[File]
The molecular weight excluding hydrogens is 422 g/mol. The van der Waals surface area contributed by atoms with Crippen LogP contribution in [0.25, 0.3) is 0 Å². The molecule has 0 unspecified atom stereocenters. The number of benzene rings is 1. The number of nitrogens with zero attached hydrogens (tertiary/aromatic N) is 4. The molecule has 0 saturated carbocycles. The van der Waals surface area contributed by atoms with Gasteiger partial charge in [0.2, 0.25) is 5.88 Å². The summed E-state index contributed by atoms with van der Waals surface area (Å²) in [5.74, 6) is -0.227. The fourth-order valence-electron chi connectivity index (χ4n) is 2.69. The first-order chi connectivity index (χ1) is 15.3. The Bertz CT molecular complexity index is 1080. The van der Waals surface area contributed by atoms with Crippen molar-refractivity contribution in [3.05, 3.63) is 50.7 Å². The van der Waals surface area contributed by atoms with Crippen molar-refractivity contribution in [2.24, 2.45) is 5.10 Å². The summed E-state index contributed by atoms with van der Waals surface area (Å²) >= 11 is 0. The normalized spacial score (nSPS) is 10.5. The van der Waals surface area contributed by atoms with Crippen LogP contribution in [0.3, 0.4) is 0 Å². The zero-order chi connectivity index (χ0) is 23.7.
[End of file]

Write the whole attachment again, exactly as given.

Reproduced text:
The molecular weight excluding hydrogens is 422 g/mol. The van der Waals surface area contributed by atoms with Crippen LogP contribution in [0.25, 0.3) is 0 Å². The molecule has 0 unspecified atom stereocenters. The number of benzene rings is 1. The number of nitrogens with zero attached hydrogens (tertiary/aromatic N) is 4. The molecule has 0 saturated carbocycles. The van der Waals surface area contributed by atoms with Gasteiger partial charge in [0.2, 0.25) is 5.88 Å². The summed E-state index contributed by atoms with van der Waals surface area (Å²) in [5.74, 6) is -0.227. The fourth-order valence-electron chi connectivity index (χ4n) is 2.69. The first-order chi connectivity index (χ1) is 15.3. The Bertz CT molecular complexity index is 1080. The van der Waals surface area contributed by atoms with Crippen molar-refractivity contribution in [3.05, 3.63) is 50.7 Å². The van der Waals surface area contributed by atoms with Crippen molar-refractivity contribution in [2.24, 2.45) is 5.10 Å². The summed E-state index contributed by atoms with van der Waals surface area (Å²) >= 11 is 0. The normalized spacial score (nSPS) is 10.5. The van der Waals surface area contributed by atoms with Crippen LogP contribution in [0.3, 0.4) is 0 Å². The zero-order chi connectivity index (χ0) is 23.7.